The deadline to apply to be a student body representative at the University of Minnesota is quickly approaching, yet no one seems to be in a hurry.
The All-Campus Elections Commission is preparing for the upcoming election season, which starts next month, by amending the rule book and trying to increase student engagement.
Though student interest last year was low, the number of applicants varies from year to year for positions in the Minnesota Student Association, Council of Graduate Students, Professional Student Government and Student Senate.
“My freshman year there was a lot of competition ... and last year there was a shortage of at-large representatives, only 18 people who ran for 20 positions,” said junior Brianna Hanson, Minnesota Student Association representative.
Most of the responsibility for advertising upcoming elections and open positions falls on the current position holder, Hanson said.
“The biggest barrier is just getting people to run. When only 18 people run for 20 positions, it’s hard to select people that represent your opinion,” she said.
Junior Maria Versteeg, communications commissioner for the ACEC, said the rule book is amended after each election season based on feedback from staff and voters.
In December, an amendment to the rule book lowered the spending limit for dual-ticket campaigns — a campaign where a presidential and vice presidential candidate pair up — from $2,000 to $1,000.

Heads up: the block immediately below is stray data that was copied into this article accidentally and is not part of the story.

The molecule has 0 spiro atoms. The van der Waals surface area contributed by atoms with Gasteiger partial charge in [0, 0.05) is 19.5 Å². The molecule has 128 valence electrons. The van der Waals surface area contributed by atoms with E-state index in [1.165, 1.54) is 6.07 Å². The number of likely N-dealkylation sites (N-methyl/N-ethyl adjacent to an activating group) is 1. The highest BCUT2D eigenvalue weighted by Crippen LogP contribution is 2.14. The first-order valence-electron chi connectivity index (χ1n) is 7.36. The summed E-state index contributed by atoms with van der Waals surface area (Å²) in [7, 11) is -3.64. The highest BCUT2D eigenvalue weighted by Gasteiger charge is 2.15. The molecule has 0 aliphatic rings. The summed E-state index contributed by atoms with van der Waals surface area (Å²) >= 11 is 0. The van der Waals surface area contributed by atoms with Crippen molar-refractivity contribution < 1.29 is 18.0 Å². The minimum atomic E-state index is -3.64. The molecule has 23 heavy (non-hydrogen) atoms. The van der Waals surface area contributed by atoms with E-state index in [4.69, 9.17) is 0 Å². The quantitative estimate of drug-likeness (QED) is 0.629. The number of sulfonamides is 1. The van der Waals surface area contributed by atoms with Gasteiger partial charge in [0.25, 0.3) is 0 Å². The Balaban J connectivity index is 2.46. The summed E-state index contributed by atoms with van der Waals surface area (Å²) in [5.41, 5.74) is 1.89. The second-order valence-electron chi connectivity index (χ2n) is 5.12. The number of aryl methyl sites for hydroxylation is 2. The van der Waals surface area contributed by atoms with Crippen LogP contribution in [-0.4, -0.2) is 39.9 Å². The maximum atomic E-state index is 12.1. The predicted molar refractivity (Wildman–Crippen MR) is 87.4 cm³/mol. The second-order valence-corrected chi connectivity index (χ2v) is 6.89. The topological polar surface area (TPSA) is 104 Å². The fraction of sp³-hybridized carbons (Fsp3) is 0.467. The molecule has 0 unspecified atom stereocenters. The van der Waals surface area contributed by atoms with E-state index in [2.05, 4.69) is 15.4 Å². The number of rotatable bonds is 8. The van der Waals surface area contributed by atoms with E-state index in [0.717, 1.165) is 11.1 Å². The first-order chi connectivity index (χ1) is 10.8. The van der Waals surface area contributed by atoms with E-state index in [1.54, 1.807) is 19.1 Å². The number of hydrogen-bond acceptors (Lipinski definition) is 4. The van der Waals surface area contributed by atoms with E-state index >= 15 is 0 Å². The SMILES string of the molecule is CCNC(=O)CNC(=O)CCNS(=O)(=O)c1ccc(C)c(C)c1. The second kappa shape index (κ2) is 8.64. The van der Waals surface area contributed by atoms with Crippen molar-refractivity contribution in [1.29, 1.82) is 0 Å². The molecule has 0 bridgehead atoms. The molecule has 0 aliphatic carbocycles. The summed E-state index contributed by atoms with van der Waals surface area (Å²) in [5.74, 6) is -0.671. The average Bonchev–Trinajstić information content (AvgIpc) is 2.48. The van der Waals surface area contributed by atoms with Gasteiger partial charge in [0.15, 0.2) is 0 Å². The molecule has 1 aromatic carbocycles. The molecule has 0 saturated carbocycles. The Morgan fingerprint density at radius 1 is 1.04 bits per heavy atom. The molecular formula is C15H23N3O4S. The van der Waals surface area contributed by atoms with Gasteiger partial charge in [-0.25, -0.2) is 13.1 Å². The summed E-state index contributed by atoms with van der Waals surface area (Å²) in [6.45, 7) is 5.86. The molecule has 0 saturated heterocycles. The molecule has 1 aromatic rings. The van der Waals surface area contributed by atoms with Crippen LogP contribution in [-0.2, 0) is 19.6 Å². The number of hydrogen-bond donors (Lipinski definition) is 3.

The out-of-pocket funds provided by the candidate can be used for a variety of things, such as paying those who worked on their campaign or paying for social media marketing, Versteeg said.
In addition to the spending cap, the ACEC worked to amend the complaints process for constituents, Versteeg said.
“We received feedback from some students and University community members to let us know that they did not know how to report a suspected rules violation,” she said.
The ACEC added a point system into its election process, which lets the commission remove points from a candidate if they do not follow the rules outlined in the election rule book updated in December.
If a candidate drops below a certain number of points, they could be subject to fines or disqualification, Versteeg said.
“The amendments made to the rule book this year were for clarity’s sake,” she said.
MSA President Trish Palermo and Hanson said they are urging students to run and take advantage of the opportunity to prompt real change.
The annual positions up for election this year include student body president and vice president, student senators, 20 at-large positions and more.
The deadline to file for student government candidacy is Jan. 31 and campus-wide elections will be held March 5-7.